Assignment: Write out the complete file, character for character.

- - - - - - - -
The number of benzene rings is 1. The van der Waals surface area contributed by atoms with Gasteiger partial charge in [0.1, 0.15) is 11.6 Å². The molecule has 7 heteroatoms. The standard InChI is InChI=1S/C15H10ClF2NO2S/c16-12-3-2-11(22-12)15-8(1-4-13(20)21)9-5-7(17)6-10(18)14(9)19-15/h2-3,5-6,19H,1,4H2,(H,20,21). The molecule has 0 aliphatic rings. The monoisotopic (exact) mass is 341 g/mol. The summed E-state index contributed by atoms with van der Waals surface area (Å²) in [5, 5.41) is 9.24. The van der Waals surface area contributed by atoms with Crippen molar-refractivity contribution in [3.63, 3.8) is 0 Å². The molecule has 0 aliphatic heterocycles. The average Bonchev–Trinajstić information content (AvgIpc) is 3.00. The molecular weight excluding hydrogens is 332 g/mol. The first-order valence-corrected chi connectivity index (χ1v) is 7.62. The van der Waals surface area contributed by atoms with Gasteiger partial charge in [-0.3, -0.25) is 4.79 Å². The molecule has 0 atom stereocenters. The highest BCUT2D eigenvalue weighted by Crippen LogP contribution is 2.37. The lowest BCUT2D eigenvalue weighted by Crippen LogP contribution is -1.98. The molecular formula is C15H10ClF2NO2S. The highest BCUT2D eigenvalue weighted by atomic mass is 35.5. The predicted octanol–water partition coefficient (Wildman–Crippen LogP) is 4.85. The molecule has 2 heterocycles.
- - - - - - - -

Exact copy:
The number of benzene rings is 1. The van der Waals surface area contributed by atoms with Gasteiger partial charge in [0.1, 0.15) is 11.6 Å². The molecule has 7 heteroatoms. The standard InChI is InChI=1S/C15H10ClF2NO2S/c16-12-3-2-11(22-12)15-8(1-4-13(20)21)9-5-7(17)6-10(18)14(9)19-15/h2-3,5-6,19H,1,4H2,(H,20,21). The molecule has 0 aliphatic rings. The monoisotopic (exact) mass is 341 g/mol. The summed E-state index contributed by atoms with van der Waals surface area (Å²) in [5, 5.41) is 9.24. The van der Waals surface area contributed by atoms with Crippen molar-refractivity contribution in [3.63, 3.8) is 0 Å². The molecule has 0 aliphatic heterocycles. The average Bonchev–Trinajstić information content (AvgIpc) is 3.00. The molecular weight excluding hydrogens is 332 g/mol. The first-order valence-corrected chi connectivity index (χ1v) is 7.62. The van der Waals surface area contributed by atoms with Gasteiger partial charge in [-0.3, -0.25) is 4.79 Å². The molecule has 0 atom stereocenters. The highest BCUT2D eigenvalue weighted by Crippen LogP contribution is 2.37. The lowest BCUT2D eigenvalue weighted by Crippen LogP contribution is -1.98. The molecular formula is C15H10ClF2NO2S. The highest BCUT2D eigenvalue weighted by atomic mass is 35.5. The predicted octanol–water partition coefficient (Wildman–Crippen LogP) is 4.85. The molecule has 2 heterocycles.